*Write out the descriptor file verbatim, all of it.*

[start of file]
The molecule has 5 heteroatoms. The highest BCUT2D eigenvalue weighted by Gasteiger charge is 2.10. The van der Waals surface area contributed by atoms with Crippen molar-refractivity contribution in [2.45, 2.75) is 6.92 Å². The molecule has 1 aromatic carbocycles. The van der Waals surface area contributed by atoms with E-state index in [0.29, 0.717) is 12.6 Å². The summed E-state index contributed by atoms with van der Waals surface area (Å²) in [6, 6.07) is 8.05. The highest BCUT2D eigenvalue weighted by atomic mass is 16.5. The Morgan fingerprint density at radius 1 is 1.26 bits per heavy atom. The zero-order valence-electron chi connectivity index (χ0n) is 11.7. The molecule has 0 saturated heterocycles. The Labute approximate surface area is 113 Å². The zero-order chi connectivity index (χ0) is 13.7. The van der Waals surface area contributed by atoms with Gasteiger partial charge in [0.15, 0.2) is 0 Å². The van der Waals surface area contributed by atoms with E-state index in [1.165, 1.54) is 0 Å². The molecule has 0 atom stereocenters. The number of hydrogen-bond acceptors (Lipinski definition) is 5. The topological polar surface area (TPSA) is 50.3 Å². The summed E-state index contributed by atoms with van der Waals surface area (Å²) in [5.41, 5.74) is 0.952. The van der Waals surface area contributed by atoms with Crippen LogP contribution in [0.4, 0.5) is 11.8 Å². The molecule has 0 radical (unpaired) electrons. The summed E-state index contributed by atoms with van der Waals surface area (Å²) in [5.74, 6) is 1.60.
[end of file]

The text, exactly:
The molecule has 5 heteroatoms. The highest BCUT2D eigenvalue weighted by Gasteiger charge is 2.10. The van der Waals surface area contributed by atoms with Crippen molar-refractivity contribution in [2.45, 2.75) is 6.92 Å². The molecule has 1 aromatic carbocycles. The van der Waals surface area contributed by atoms with E-state index in [0.29, 0.717) is 12.6 Å². The summed E-state index contributed by atoms with van der Waals surface area (Å²) in [6, 6.07) is 8.05. The highest BCUT2D eigenvalue weighted by atomic mass is 16.5. The Morgan fingerprint density at radius 1 is 1.26 bits per heavy atom. The zero-order valence-electron chi connectivity index (χ0n) is 11.7. The molecule has 0 saturated heterocycles. The Labute approximate surface area is 113 Å². The zero-order chi connectivity index (χ0) is 13.7. The van der Waals surface area contributed by atoms with Gasteiger partial charge in [0.15, 0.2) is 0 Å². The van der Waals surface area contributed by atoms with E-state index in [1.165, 1.54) is 0 Å². The molecule has 0 atom stereocenters. The number of hydrogen-bond acceptors (Lipinski definition) is 5. The topological polar surface area (TPSA) is 50.3 Å². The summed E-state index contributed by atoms with van der Waals surface area (Å²) in [5.41, 5.74) is 0.952. The van der Waals surface area contributed by atoms with Crippen LogP contribution in [0.4, 0.5) is 11.8 Å². The molecule has 0 radical (unpaired) electrons. The summed E-state index contributed by atoms with van der Waals surface area (Å²) in [5.74, 6) is 1.60.